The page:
This is my quintessential “World’s Best Looking Midget” story. Once back in college, I saw two punk girls ask to lick Davy’s elbows, and he let them. When I met him again in 2011, I told him the story about witnessing this, and he said probably the most perfect thing he could have ever said in response. He got this disgusted look on his face, grimacing, “Ugh! Why would anyone want to do that? I hate my elbows! Look at them. Gross! I hate my elbows!” I mean, that’s probably my favorite thing anyone has ever said about anything.

Photo: Kelly Suellentrop

…And Micky?

I feel obliged to confess that I’m a bit partial to Micky, minus the “bit.” We all have our favorite, right?

It’s no secret, Micky’s my favorite too. I cover  him nearly every week themacwire.com.

Well, when I got to finally meet him in 2011, it was a definite highlight for me. Like, maybe 1) birth of my children 2) marrying my husband 3) meeting Micky Dolenz. Only, I ended up saying the dumbest thing to him. First I asked him for a hug, because, you know, I’m super smooth like that. But he obliged, and it was like a FOR REAL hug…not a two-quick-pats-on-the-back-to-humor-you hug. Like a both-arms-in-it-to-win-it hug. Obviously, this caused me to let my guard down, and I blurted out, “You make my heart so happy!” Um, I’ll take “Moments Almost As Embarrassing As That Time Everyone In Your First Grade Class Found Out You Were Lying About Michael Jackson Being Your Cousin,” Alex. (True story, by the way. I totally lied and said MJ was my cousin.) The next year, I held my cool a lot better when I found myself in the same room as him again. He did indeed make my heart happy as I witnessed him singing Beatles tunes at a piano (hello, THAT’S epic), but I kept mum about it that time.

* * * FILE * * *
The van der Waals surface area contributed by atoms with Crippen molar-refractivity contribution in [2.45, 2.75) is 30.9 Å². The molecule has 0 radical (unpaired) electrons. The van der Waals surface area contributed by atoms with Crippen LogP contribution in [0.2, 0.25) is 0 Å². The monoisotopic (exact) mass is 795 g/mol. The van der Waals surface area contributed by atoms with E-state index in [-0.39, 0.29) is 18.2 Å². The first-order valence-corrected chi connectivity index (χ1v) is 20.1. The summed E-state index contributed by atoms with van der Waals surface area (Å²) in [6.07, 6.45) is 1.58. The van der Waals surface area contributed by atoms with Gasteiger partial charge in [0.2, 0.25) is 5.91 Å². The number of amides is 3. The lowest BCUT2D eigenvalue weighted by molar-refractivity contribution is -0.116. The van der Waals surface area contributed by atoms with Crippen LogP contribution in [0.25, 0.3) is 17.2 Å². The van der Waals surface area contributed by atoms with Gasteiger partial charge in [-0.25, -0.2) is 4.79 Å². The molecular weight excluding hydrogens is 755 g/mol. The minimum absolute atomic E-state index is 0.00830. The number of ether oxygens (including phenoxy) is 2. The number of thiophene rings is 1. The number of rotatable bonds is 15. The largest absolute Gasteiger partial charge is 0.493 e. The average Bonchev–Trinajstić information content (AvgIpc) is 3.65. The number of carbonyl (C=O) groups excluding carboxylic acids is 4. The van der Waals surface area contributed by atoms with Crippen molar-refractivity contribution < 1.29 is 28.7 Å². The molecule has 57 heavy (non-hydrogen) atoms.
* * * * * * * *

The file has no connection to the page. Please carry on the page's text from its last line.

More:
Good one! What are a few of your favorite Monkees songs and why? 

“Porpoise Song” wins everything, all the time. It’s not only my favorite Monkees tune, it’s my favorite song in the universe. It’s beautiful. No matter what I’m doing, if that song comes on, I always pause and take it in. And Micky can STILL sing that song like nobody’s business. I also love “Door Into Summer” because, well, it should be mandatory to love Mike & Micky harmonies. “Circle Sky”, “Steppin’ Stone”, and “Mary, Mary” are probably my favorite rockers. And “Terrifying”, “I Was There (And I’m Told I Had a Good Time)”, and “Me & Magdalena” (see above about Mike & Micky harmonies) from the new album are quickly becoming favorites.

Do you remember the first time you heard the Monkees on the radio or saw them on television? What did you think?

Photo: Kelly Suellentrop

The first time I saw the show was probably during the MTV marathon in 1986, then I kept watching it on Nickelodeon and on one of my local channels after school. Obviously, something about it hooked me – probably that it was funny and the guys were cute. I do remember that for some reason.

Did you know it was from the 60s?

It didn’t click with me that the show was from the 60’s. I guess I just thought they dressed weird. My mom saw me watching it one day and said, “Oh, I used to love The Monkees when I was your age. I think my old record is still over at Grandma and Grandpa’s house.” I was like, “Wait, what? This show is OLD? And the guys…they’re all…YOUR AGE?” She corrected me: they were actually older than her. I was a little devastated for a hot minute, but once I got my hands on her old More of the Monkees album, there was no looking back.

I hear ya! Anything more that you want to add?

Um, as a kid I *may* have pretended my Ken dolls were Micky and Davy and acted out a love triangle with my Barbie. It’s one of the only sordid tales of my past (along with lying about Michael Jackson being my cousin). I once wrote about it on my blog, Are You Finished Yet? If you’re into somewhat innocent smut like that, you can read it here.—http://areyoufinishedyet.com/2013/10/17/confessions-of-childhood-my-barbie-was-a-floozy/)


M.A. Cassata